FEB 28, 2021 5:25 AM PST

Tourists Are Often Exposed to Superbacteria

WRITTEN BY: Carmen Leitch

Researchers and clinicians have long been warning about the rise of antibiotic-resistant super-bugs, pathogenic bacteria that cause difficult-to-treat infections and are considered a public health threat. International travel, at least before the COVID-19 pandemic, could expose tens of millions of travelers to intestinal bacteria they don't encounter normally at home. New research reported in the Lancet Microbe has shown that 20 to 70 percent of travelers may carry antibiotic-resistant microbes or super-bacteria that generate a molecule known as ESBL (extended-spectrum beta-lactamase, which makes bacteria more resistant to drugs), back home from tropical destinations. That wide range in the estimate is partly because the risk of exposure is so dependent on the destination as well as the behavior of an individual.

A medical illustration of extended spectrum beta-lactamase (ESBL)-producing Enterobacteriaceae bacteria / Credit: CDC/ Antibiotic Resistance Coordination and Strategy Unit / Photo Credit: Medical Illustrator: Alissa Eckert

In this study, a team of researchers investigated a group of 20 Europeans who visited Laos for three weeks. Stool samples were taken from the volunteers when they arrived in Vietnam at the start of their trip, then every day after they got to Laos. The researchers analyzed the bacteria in the stool samples to get a snapshot of what bacteria were carried by the study participants. Any strains of super-bacteria that were found were isolated and studied in further detail with whole-genome sequencing.

The work showed that super-bacteria showed up in the travelers within the first week. The samples varied by day though, so daily samples were required to show that everyone was carrying one of these microbes at some point; some individuals carried super bacteria for a few days in a row while there were breaks in other people, with super-bacteria appearing, disappearing, and reappearing.

"Our study revealed that travelers to the tropics are much more predisposed to acquiring super-bacteria than previously thought. In conventional studies, stool samples are only collected before and after travel, not while abroad as we did now. Travelers to the tropics are known to be exposed to super-bacteria, but the extent of the risk revealed by our real-time sampling was unexpected," said study co-leader and Professor of Infectious diseases Anu Kantele of Helsinki University.

"It became evident that acquisition of super-bacteria is a dynamic process: bacteria come and go, some strains persisting for a lengthy period of time."

Since the same strain was only found in two people once, the researchers concluded that the bacteria was probably not being transmitted from one person to another; they were acquiring the microbes independently. No one got clinically ill from the microbes either; the participants would have been unaware that they carried super-bacteria without this research study.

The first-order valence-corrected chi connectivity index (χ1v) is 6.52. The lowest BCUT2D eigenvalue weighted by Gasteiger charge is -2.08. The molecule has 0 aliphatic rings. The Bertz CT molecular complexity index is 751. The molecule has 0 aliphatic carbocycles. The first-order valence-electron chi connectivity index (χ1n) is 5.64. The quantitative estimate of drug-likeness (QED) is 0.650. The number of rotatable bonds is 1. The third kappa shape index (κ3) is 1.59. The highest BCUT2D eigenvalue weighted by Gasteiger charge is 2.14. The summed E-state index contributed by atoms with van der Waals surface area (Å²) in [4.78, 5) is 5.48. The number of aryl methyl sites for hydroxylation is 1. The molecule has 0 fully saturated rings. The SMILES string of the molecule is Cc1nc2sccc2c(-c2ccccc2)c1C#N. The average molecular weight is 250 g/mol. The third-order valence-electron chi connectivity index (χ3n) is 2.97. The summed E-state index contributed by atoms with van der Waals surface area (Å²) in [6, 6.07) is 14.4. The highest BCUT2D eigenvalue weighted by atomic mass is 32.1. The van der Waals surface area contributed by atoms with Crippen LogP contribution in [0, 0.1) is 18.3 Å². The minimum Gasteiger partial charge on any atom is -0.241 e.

"It was wonderful to see how our intestinal bacteria stand up to the incomers: the great majority of all alien strains disappeared already before the end of the journey," Kantele noted.

With whole-genome sequencing, the researchers could see just how many microbes had colonized the tourists. Daily sampling and this careful analysis showed that the group ended up acquiring 83 different strains of super-bacteria at some point during their trip.

It seems that although people can easily acquire these microbes, they don't usually get sick. The strains also fade away over time once they get back home. But it is possible for some of these microbes to be passed on in some cases, and if a super-bacteria does cause an infection it can be hard to get rid of it.

This research has also suggested that it's a very bad idea to preemptively take antibiotics while traveling. For one thing, antibiotics will tend to eliminate so-called good microbes that can stop nasty microbes from gaining a toehold. The antibiotics, in the end, can give pathogenic microbes an advantage. The misuse of antibiotics, such as when doctors prescribe them for illnesses that they won't treat, or when people take them without regard to whether they will be useful, or when people don't finish an antibiotic prescription, is thought to be one of the major contributors to the rise of antibiotic-resistant bacteria.

Sources: AAAS/Eurekalert! via University of Helsinki, Lancet Microbe

About the Author
  • Experienced research scientist and technical expert with authorships on over 30 peer-reviewed publications, traveler to over 70 countries, published photographer and internationally-exhibited painter, volunteer trained in disaster-response, CPR and DV counseling.
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